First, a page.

Is the Baseball Shooting a Game Changer?

by John Lawrence

Today’s dreadful attack on Members of the House, Capitol Hill police, staffers and others is a disheartening reminder of the perils that accompany public service – risks that are incalculably increased by the easy availability of assault weapons like those used by the man who shot Rep. Steve Scalise and several others on an Alexandria baseball field.

For anyone who has served in Congress or worked with Members for any period of time, the dangers are all too familiar. During the years I worked for Congressman George Miller, his personal safety was in danger on several occasions, including threats of a Chilean assassin sent to the United States to target Miller for his condemnation of Pinochet’s role in murdering the former Ambassador to Washington and a young American colleague at Sheridan Circle. On another occasion, Miller was physically attacked by a constituent during a Town Hall meeting. The security that surrounded Speaker and Leader Pelosi was justifiably of a higher, and constant, level, warranted not only by her prominent position but also by the vitriolic abuse directed towards her daily.

These kinds of incidents remind us that, except for very few in the leadership, House and Senate members have no police protection except when they are on Capitol Hill. The expense of providing such coverage for hundreds of legislators would simply be prohibitive. Instead, members make arrangements with local law enforcement officials to safeguard them and their staff during public events like Town Halls; some have moved their district offices into secure facilities like courthouses or federal buildings that provide security screenings. Some level of risk seems unavoidable; Members must advertise their local schedules well in advance of public events which often lack the level of security screening that would be afforded an event on Capitol Hill.

One sensed a serious dissipation of the traditional collegiality with the ramping up of divisive rhetoric during the 1990s, as Washington and its denizens were routinely pilloried as corrupt, evil and worse. Long before September 11, 2001, when the sophistication of security procedures and safeguards on Capitol Hill changed radically, I recall hearing of the alarming number of weapons removed from those seeking to enter the Capitol and the House and Senate office buildings. Following the 9/11 attacks, police training and protective measures for the Hill were dramatically increased to minimize the danger to legislators, staff, visitors and others should Congress come under a similar attack.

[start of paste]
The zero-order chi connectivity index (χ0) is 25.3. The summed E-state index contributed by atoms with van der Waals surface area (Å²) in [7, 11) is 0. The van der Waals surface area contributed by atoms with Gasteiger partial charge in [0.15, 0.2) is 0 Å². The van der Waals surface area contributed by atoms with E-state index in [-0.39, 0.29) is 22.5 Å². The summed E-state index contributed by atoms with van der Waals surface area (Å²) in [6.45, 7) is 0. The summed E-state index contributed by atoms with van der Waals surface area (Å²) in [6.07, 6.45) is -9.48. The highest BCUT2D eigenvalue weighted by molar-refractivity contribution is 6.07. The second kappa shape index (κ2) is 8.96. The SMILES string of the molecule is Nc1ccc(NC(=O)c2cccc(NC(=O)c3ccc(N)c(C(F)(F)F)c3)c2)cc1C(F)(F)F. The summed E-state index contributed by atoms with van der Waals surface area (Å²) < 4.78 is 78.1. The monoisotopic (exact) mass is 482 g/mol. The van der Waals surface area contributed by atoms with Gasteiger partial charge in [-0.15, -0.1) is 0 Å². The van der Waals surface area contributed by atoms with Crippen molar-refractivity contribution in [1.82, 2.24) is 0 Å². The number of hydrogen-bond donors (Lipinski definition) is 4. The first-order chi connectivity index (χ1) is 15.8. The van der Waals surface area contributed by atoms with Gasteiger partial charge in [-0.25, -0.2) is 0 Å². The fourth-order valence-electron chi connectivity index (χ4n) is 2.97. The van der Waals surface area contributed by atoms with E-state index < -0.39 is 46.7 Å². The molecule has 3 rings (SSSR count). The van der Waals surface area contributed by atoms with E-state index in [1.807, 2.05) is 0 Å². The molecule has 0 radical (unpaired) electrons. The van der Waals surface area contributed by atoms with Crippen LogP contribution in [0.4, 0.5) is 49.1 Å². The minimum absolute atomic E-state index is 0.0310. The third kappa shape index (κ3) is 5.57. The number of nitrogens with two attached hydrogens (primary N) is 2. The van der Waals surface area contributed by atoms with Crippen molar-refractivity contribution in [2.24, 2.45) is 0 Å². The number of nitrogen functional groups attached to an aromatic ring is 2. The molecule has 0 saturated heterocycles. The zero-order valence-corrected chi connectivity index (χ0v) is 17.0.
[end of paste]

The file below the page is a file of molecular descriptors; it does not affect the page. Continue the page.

Still, the atmosphere continued to deteriorate. No one who worked on the Hill during the debate over the Affordable Care Act in 2009-2010 will forget the hysterical mobs that besieged the House, at one point spitting on Members as they marched to vote on the legislation. Members reported constituents who were attending rallies and Town Halls armed with handguns in states where open and concealed carry laws have proliferated.

And then, there was that truly awful Saturday, January 8, 2011, when I took a call from the Capitol Sergeant at Arms informing me that Rep. Gabby Giffords, a good personal friend, had been shot; I had the terrible duty of calling my boss, Democratic Leader Nancy Pelosi, to relay that news and the radio update – fortunately false – that Gabby had not survived. On Monday morning, I emailed Speaker John Boehner’s chief of staff, Barry Jackson, to suggest we invite all staff members to join us on the East steps of the Capitol to demonstrate our support for Gabby and our hopes for her survival and recovery. In just two hours, dozens of staff from both parties, as well as Members, joined us on the steps for an impromptu service during which all signs of partisan disagreement were instinctively suspended.

Now again, the violence has reached Capitol Hill, as it so tragically did nineteen years ago when a deranged gunman killed Capitol Hill officers John Gibson and Jacob Chestnut. Miraculously, this time, none of the intended victims died, largely because Majority Whip Scalise, as a member of the leadership, had a small security contingent with him that was able to fire back and prevent many more from injury.

Today’s horrifying events will prompt discussions of gun restrictions, the hazards of holding open constituent meetings, political rage and other predictable and reasonable topics. Will any change come from the tragedy and ensuing discussion? Not likely, at least not from Congress which remains in the thrall of the National Rifle Association and the Gun Owners of America.  Nor from the media that thrives on the bloodletting – figurative and otherwise — that has become endemic in the Nation’s political discourse and coverage.

The pressure will have to come from voters who send unmistakable messages to legislators, media leaders and their fellow Americans that the price for the unrestrained availability of guns and hyper-partisan political rhetoric is unacceptable. How many times do we need to be reminded?